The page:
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Genistein diet does not modify crypt morphology in the ob/ob mouse jejunum: a comparison of cryostat and clearing techniques

Authors Sandoval-Skeet N, Kaufman JA, Castro MJ, Al-Nakkash L

Received 3 August 2018

Accepted for publication 19 October 2018

Published 29 November 2018 Volume 2018:11 Pages 863—873

DOI https://doi.org/10.2147/DMSO.S182501

Checked for plagiarism Yes

Review by Single-blind

Peer reviewers approved by Dr Andrew Yee

Peer reviewer comments 3

Editor who approved publication: Dr Steven F. Abcouwer


Supplementary video 3D reconstruction of optically cleared jejunum stained with DAPI

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Noemy Sandoval-Skeet,1 Jason A Kaufman,2 Monica J Castro,2 Layla Al-Nakkash3

1Department of Biomedical Sciences, 2Department of Anatomy, 3Department of Physiology, Midwestern University, Glendale, AZ 85308, USA

Introduction:
Diabetes is commonly associated with gastrointestinal dysfunction. We have previously shown that transepithelial short circuit current, Isc (chloride secretion), is significantly reduced in the jejunum from ob/ob mice vs lean controls, and consumption of 600 mg genistein/kg of diet (600 G) for 4 weeks significantly rescues Isc. We aimed to evaluate whether morphological changes in the jejunal crypts contribute to the rescue of Isc.
Methods: Male mice (ob/ob and lean controls) were fed either a genistein-free diet or genistein-containing diet (600 G). Comparisons of crypt morphology were made for crypt depth, length, and numbers of proliferative cells. Assessments of crypt measures using DAPI and 5-ethynyl-2′-deoxyuridine (EdU) were performed using traditional cryostat sectioning and an innovative 3D optical clearing method.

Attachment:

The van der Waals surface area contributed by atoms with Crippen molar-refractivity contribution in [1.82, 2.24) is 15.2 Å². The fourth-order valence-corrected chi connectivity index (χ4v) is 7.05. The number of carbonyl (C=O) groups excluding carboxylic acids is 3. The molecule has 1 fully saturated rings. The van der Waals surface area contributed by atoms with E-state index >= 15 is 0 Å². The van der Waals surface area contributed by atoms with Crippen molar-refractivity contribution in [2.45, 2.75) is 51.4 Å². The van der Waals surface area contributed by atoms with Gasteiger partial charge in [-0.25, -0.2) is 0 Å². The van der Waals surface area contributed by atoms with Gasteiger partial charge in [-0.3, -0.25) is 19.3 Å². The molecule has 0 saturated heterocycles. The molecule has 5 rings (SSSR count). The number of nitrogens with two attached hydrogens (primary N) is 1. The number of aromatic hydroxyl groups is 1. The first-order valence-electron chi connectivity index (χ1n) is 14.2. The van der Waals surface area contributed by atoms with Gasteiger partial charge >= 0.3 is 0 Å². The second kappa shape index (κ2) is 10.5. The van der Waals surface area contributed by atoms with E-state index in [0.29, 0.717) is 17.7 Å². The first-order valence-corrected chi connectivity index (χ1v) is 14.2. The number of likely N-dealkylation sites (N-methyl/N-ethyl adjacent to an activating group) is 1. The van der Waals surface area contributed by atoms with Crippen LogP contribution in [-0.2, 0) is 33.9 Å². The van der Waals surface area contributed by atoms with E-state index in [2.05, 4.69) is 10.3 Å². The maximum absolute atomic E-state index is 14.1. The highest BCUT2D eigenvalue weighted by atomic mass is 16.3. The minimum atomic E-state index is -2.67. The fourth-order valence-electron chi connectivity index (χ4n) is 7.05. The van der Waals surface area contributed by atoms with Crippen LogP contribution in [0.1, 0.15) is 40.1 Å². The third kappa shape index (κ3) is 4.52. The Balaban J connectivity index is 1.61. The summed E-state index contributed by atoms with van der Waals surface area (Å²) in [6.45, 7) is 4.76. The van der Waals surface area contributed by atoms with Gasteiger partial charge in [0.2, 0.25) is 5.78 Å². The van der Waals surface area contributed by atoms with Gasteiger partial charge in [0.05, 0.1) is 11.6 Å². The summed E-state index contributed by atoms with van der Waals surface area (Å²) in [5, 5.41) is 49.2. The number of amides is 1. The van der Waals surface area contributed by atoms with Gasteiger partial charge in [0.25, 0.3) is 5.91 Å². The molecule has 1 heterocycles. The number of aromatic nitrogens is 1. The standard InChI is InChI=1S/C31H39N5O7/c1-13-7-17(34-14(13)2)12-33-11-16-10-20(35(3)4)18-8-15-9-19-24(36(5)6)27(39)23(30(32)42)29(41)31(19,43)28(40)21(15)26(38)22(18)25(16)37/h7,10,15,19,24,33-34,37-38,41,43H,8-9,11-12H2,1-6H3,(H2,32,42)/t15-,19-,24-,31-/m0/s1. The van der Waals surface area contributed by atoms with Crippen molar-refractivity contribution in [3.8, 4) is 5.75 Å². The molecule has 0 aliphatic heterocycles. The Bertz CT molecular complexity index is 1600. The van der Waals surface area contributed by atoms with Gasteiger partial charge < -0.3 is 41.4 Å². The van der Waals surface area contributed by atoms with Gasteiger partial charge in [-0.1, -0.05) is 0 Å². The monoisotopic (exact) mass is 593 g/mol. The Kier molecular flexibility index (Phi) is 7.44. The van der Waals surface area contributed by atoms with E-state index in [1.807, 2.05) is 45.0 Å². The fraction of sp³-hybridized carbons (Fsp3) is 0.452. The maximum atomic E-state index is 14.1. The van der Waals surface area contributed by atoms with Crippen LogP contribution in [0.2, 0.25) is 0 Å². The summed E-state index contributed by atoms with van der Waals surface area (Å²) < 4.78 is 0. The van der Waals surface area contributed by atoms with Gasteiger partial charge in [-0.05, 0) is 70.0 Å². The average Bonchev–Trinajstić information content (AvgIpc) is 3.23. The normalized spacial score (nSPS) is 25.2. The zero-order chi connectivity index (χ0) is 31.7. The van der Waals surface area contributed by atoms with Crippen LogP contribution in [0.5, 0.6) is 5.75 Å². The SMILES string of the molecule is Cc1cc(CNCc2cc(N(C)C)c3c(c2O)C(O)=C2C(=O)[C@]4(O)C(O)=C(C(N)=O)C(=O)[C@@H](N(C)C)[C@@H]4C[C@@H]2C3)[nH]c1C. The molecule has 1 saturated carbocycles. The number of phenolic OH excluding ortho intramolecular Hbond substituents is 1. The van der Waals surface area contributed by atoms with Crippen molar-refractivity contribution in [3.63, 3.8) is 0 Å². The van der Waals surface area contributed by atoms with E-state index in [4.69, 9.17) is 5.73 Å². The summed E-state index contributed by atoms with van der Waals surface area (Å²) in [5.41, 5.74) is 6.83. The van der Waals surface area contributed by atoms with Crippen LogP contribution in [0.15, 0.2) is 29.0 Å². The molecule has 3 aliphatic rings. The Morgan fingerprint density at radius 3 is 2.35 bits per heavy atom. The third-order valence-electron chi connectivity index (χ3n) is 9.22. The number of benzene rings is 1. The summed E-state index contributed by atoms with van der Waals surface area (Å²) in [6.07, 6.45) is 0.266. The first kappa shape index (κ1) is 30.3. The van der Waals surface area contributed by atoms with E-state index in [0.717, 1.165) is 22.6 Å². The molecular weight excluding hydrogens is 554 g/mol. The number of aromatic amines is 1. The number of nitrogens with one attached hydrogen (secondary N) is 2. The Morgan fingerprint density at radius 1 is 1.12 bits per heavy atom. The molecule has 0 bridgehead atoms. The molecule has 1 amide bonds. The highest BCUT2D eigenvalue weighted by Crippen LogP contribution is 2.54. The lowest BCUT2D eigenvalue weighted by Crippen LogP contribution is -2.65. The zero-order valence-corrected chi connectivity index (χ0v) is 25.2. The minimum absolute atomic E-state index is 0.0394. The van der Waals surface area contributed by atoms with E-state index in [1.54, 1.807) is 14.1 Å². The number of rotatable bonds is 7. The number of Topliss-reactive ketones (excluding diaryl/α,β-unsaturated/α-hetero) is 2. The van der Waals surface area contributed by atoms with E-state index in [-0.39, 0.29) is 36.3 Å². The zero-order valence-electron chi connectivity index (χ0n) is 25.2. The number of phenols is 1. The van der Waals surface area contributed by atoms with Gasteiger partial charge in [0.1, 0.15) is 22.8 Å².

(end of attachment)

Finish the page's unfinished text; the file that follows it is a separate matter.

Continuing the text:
Results: We found that crypt length in the ob/ob genistein-fed group was significantly greater when measured with cleared tissue (85.19±4.73 µm, P<0.05, n=8) compared to lengths measured with cryostat (65.42±3.48 µm, n=8). In addition, proliferative EdU+ counts were approximately fivefold greater with clearing, compared to counts obtained via single plane images from cryostat sections for all groups measured. The average length to EdU+ ratio was unchanged between groups.
Conclusion: Thus, we conclude that genistein diet does not affect overall cellular proliferation or crypt morphology, other than for the modest increased crypt length measured via clearing in the ob/ob genistein group. The increase in crypt length is likely indicative of the greater accuracy of the 3D measures compared to single plane. Genistein diet-induced increases in the intestinal Isc are therefore likely not attributed to changes in intestinal crypt morphology.

Keywords:
genistein, intestine epithelia, jejunum, optical clearing, diabetes

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